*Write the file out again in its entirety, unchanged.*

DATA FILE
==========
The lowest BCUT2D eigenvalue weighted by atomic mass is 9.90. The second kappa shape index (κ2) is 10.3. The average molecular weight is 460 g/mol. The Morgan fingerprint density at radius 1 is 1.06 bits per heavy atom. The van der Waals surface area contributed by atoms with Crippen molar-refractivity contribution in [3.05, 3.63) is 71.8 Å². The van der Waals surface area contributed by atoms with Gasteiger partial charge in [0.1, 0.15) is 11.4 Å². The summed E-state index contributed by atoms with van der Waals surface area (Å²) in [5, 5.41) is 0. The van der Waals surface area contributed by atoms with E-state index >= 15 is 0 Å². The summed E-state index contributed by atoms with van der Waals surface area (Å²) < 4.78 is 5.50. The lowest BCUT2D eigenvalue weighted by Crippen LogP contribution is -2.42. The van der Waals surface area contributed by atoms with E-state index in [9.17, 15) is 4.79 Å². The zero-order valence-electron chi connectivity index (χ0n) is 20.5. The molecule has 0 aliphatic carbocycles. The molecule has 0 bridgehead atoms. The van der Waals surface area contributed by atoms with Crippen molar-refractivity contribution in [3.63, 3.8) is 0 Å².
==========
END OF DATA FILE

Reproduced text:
The lowest BCUT2D eigenvalue weighted by atomic mass is 9.90. The second kappa shape index (κ2) is 10.3. The average molecular weight is 460 g/mol. The Morgan fingerprint density at radius 1 is 1.06 bits per heavy atom. The van der Waals surface area contributed by atoms with Crippen molar-refractivity contribution in [3.05, 3.63) is 71.8 Å². The van der Waals surface area contributed by atoms with Gasteiger partial charge in [0.1, 0.15) is 11.4 Å². The summed E-state index contributed by atoms with van der Waals surface area (Å²) in [5, 5.41) is 0. The van der Waals surface area contributed by atoms with E-state index >= 15 is 0 Å². The summed E-state index contributed by atoms with van der Waals surface area (Å²) < 4.78 is 5.50. The lowest BCUT2D eigenvalue weighted by Crippen LogP contribution is -2.42. The van der Waals surface area contributed by atoms with E-state index in [9.17, 15) is 4.79 Å². The zero-order valence-electron chi connectivity index (χ0n) is 20.5. The molecule has 0 aliphatic carbocycles. The molecule has 0 bridgehead atoms. The van der Waals surface area contributed by atoms with Crippen molar-refractivity contribution in [3.63, 3.8) is 0 Å².